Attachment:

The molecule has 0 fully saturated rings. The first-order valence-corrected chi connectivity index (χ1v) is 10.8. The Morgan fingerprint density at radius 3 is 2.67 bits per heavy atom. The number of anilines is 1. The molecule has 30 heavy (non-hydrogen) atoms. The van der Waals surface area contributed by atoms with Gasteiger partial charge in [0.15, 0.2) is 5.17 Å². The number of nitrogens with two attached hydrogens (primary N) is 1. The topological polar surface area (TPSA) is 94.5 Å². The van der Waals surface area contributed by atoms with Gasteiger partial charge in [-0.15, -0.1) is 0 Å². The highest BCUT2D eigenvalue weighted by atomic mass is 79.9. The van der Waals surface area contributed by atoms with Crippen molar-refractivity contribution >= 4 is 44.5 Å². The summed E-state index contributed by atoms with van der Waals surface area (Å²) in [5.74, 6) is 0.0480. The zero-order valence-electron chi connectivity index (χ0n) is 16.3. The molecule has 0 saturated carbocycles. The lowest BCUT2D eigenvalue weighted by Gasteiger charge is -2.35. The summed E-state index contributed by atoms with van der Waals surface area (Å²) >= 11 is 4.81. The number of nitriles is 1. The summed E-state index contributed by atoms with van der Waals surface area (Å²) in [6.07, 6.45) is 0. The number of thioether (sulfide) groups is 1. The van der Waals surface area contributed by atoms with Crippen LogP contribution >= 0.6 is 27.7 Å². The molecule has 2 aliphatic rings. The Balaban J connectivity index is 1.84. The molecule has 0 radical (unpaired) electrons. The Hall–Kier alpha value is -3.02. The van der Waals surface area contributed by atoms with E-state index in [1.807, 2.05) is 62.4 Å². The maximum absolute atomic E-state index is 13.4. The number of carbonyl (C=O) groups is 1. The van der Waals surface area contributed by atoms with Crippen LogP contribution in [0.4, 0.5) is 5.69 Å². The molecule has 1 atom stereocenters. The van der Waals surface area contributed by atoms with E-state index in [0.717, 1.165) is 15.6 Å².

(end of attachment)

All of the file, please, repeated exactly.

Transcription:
The molecule has 0 fully saturated rings. The first-order valence-corrected chi connectivity index (χ1v) is 10.8. The Morgan fingerprint density at radius 3 is 2.67 bits per heavy atom. The number of anilines is 1. The molecule has 30 heavy (non-hydrogen) atoms. The van der Waals surface area contributed by atoms with Gasteiger partial charge in [0.15, 0.2) is 5.17 Å². The number of nitrogens with two attached hydrogens (primary N) is 1. The topological polar surface area (TPSA) is 94.5 Å². The van der Waals surface area contributed by atoms with Gasteiger partial charge in [-0.15, -0.1) is 0 Å². The highest BCUT2D eigenvalue weighted by atomic mass is 79.9. The van der Waals surface area contributed by atoms with Crippen molar-refractivity contribution >= 4 is 44.5 Å². The summed E-state index contributed by atoms with van der Waals surface area (Å²) in [5.74, 6) is 0.0480. The zero-order valence-electron chi connectivity index (χ0n) is 16.3. The molecule has 0 saturated carbocycles. The lowest BCUT2D eigenvalue weighted by Gasteiger charge is -2.35. The summed E-state index contributed by atoms with van der Waals surface area (Å²) >= 11 is 4.81. The number of nitriles is 1. The summed E-state index contributed by atoms with van der Waals surface area (Å²) in [6.07, 6.45) is 0. The number of thioether (sulfide) groups is 1. The van der Waals surface area contributed by atoms with Crippen LogP contribution >= 0.6 is 27.7 Å². The molecule has 2 aliphatic rings. The Balaban J connectivity index is 1.84. The molecule has 0 radical (unpaired) electrons. The Hall–Kier alpha value is -3.02. The van der Waals surface area contributed by atoms with E-state index in [1.807, 2.05) is 62.4 Å². The maximum absolute atomic E-state index is 13.4. The number of carbonyl (C=O) groups is 1. The van der Waals surface area contributed by atoms with Crippen LogP contribution in [0.4, 0.5) is 5.69 Å². The molecule has 1 atom stereocenters. The van der Waals surface area contributed by atoms with E-state index in [0.717, 1.165) is 15.6 Å².